As usual with Johan, it took me a moment to figure out what he was saying, and then another to realize he was right. Like a lot of Gen X folks, I loved TV advertising as a child. Sometimes more than the shows. I had my favorite ads and shouted, “Where’s the beef?” with adolescent abandon. But I never bought it. I never thought it was real.
We love creative ads and beautiful brands. We admire a well-designed website or logo. But we know it’s just marketing.
Actually I did, for a minute, believe the hype. There was this parachute board game I saw on TV that I was sure was the Golden Ticket to Happiness. I had never wanted anything for Christmas so badly before and actually gotten it. I opened the box immediately, began playing it, and … and … eh. It was OK. The ad was better.
And the research shows that most post-boomers (i.e. Gen X and Gen Y) share my distrust of marketing. We love creative ads and beautiful brands. We admire a well-designed website or logo. But we know it’s just marketing. We know it’s not real.
And I’ve taught my son the same: It’s just the ad. It’s not real. Read the reviews. Think for yourself. What does common sense tell you?
This isn’t news. Today marketing isn’t fooling anybody. You can’t sell a crappy product, no matter how good the advertising or branding is, and get away with it. Thanks to the wonderful twin powers of word-of-mouth and the Internet, truth wins out every time.
So what’s a marketer to do? Well, you could tell the truth. You could work with your CEO and your HR department to help shape corporate culture. You can be honest with your audiences, internal and external, and spend your time communicating instead of convincing. At Rupert, we call this having a “whole brand,” but you can call it whatever you want. Essentially, it’s pretty simple:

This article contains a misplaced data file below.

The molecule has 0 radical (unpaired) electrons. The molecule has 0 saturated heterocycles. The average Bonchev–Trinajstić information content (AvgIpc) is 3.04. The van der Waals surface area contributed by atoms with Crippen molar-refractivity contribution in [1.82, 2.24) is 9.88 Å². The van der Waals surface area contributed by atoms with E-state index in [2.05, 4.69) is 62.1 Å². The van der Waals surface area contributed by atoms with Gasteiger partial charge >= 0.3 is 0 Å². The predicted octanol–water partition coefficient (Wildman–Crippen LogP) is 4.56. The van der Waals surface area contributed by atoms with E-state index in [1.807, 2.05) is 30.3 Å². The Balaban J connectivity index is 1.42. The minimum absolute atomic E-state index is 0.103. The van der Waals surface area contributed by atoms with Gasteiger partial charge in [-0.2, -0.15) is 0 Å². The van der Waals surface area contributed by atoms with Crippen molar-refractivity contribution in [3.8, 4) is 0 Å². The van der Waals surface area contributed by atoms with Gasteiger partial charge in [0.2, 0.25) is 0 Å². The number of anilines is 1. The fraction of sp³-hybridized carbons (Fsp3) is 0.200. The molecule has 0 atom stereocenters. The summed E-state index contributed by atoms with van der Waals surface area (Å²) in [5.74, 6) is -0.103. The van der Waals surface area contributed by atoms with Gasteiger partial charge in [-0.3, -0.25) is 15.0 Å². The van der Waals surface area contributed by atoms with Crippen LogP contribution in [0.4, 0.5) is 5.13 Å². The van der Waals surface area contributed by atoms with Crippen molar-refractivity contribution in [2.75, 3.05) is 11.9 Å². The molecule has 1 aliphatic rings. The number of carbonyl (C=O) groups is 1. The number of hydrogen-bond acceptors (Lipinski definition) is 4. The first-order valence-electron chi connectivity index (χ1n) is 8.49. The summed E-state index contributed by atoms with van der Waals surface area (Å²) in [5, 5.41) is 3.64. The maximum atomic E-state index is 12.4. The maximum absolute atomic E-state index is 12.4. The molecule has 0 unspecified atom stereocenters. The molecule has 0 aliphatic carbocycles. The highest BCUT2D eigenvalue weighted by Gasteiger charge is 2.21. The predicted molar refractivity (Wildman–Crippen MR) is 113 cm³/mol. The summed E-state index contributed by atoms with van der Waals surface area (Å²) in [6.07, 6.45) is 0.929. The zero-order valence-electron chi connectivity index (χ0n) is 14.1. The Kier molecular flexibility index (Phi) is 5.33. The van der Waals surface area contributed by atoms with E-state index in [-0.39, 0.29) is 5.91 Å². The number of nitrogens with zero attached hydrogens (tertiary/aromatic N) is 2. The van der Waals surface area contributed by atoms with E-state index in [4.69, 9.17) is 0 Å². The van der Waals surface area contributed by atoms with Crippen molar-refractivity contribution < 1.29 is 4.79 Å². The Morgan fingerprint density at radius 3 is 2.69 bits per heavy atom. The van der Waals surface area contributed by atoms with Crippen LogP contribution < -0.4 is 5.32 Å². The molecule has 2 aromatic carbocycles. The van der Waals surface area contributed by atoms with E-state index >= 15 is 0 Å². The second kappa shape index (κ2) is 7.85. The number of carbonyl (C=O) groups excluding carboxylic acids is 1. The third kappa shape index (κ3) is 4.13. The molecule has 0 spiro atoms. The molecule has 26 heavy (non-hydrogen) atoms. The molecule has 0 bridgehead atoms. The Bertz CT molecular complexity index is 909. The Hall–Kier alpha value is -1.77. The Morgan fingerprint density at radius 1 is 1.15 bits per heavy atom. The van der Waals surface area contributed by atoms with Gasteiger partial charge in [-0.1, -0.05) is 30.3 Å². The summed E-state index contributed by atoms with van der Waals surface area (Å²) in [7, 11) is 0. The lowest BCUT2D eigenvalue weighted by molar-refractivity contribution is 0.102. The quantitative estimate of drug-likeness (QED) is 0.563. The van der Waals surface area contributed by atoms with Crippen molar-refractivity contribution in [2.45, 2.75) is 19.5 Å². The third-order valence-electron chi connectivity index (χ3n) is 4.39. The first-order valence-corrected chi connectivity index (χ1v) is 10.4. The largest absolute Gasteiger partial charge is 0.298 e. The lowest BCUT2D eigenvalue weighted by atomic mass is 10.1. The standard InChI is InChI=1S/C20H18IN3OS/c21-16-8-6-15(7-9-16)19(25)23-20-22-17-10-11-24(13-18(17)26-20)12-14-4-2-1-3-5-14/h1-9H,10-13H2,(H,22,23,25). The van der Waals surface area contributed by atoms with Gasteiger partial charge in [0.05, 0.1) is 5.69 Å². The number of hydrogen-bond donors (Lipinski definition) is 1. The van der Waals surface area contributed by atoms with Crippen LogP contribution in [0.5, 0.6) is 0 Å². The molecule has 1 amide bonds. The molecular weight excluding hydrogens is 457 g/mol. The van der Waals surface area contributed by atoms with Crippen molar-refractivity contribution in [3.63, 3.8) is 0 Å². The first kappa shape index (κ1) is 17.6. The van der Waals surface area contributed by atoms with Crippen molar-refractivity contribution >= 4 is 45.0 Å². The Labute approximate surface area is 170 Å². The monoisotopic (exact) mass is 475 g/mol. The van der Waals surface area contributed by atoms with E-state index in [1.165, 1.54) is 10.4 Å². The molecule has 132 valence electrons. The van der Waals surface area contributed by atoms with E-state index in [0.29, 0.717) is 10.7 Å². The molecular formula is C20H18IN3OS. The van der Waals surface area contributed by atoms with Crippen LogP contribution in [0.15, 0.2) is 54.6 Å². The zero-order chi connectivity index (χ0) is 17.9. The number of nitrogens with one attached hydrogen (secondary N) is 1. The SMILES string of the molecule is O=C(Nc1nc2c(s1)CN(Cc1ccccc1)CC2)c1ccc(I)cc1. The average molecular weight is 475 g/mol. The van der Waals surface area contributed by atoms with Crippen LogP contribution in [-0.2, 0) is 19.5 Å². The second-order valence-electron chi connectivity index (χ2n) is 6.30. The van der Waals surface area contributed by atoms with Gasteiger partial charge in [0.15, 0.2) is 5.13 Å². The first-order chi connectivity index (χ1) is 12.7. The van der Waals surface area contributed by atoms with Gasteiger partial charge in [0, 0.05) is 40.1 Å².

Be who you say you are.
There are plenty of whole brands out there. You see them a lot in small businesses where hiring likeminded folks isn’t a corporate initiative so much as the founder’s intuition. Like a trustworthy mechanic or your local mom-and-pop grocer.
But big companies can do it too. It just takes more work plus conscious structure and effort. I’ve seen it work. (Full disclosure: I’ve also seen it fail.) Once we were rebranding a company that was trying to change how they built their products. It was a huge undertaking and was much more than marketing. And there was angst. And turmoil. And turnover. But it worked. Today, that company not only looks like a more modern, agile business—it is one. And the products are better, smarter and more thoughtful. It worked because the leadership team didn’t expect marketing to magic wand away the problem. They saw marketing and brand as an outward manifestation of an inward change.
In the end, whole brands simply work better because they are real. They permeate every level of the business, not just the marketing, and can create meaningful jobs for employees and make meaningful connections with consumers, even jaded ones like me.